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Not Other

Our children - and now our grandchild - have paid a certain price for having gay (grand)parents. Back in the '90s, my daughter was directly confronted, taunted, and ostracized about it. Today, our granddaughter hears gay-bashing on the bus, on the playground, in the lunchroom.

So why, our friends sometimes ask, do we choose to live in rural Wisconsin - a blue state with a lot of red rural areas, a place known for having large pockets of extremely conservative folks? We choose to live in Wisconsin because this is where my partner is from, her family is our family, and we didn't want to miss out any longer on being part of that.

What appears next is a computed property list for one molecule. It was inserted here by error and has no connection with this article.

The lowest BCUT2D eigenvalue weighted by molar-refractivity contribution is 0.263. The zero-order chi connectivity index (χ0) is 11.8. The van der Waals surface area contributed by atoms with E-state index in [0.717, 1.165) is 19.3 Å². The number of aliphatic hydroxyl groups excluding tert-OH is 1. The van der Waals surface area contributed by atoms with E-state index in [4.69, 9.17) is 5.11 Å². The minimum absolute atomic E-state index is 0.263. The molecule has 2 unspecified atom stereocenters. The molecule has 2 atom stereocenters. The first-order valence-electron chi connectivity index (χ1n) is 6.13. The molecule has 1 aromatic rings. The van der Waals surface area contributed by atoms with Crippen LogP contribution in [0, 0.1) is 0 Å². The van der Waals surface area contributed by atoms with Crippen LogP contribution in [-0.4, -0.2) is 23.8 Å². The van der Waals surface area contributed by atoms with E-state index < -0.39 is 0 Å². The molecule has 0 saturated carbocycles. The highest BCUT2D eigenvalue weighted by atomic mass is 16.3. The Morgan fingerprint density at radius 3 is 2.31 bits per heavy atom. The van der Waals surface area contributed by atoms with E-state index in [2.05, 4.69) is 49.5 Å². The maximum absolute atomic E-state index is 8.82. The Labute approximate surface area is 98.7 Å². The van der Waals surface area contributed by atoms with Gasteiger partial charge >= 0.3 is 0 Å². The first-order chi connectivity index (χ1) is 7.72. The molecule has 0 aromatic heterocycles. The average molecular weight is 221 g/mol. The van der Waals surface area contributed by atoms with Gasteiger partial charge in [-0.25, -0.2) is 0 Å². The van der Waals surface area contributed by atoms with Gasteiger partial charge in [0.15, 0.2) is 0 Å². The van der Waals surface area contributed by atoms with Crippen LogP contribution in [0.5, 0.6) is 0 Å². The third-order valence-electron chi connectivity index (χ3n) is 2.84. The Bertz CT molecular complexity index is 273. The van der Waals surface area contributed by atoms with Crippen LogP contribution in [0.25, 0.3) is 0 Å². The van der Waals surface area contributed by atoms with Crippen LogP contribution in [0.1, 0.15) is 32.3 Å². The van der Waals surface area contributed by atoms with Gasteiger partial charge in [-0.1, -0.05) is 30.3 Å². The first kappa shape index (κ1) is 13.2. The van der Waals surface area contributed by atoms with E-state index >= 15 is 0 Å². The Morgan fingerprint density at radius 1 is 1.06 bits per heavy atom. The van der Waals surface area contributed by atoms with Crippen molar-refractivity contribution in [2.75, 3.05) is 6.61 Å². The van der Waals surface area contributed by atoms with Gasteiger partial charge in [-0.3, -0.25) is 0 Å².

Now, here's why we didn't choose not to live in Wisconsin. We didn't choose not to live in Wisconsin because of Harvey Milk. We didn't choose not to live in Wisconsin, because people fear what they don't know, and the only way to dispel that fear is to make the unfamiliar familiar. We didn't choose not to live in Wisconsin, and now we're just known as "the girls who live on the hill." We know people in the small towns around us, and they are always warm to us. Their children come over and play with our granddaughter. They come into our house for a cup of coffee and to share the local news.

We didn't choose not to live in Wisconsin, and we didn't change the world. But we became familiar to a few dozen people who may not have known any gay people before. We didn't choose not to live in Wisconsin. And we're very glad.

06 April 2013

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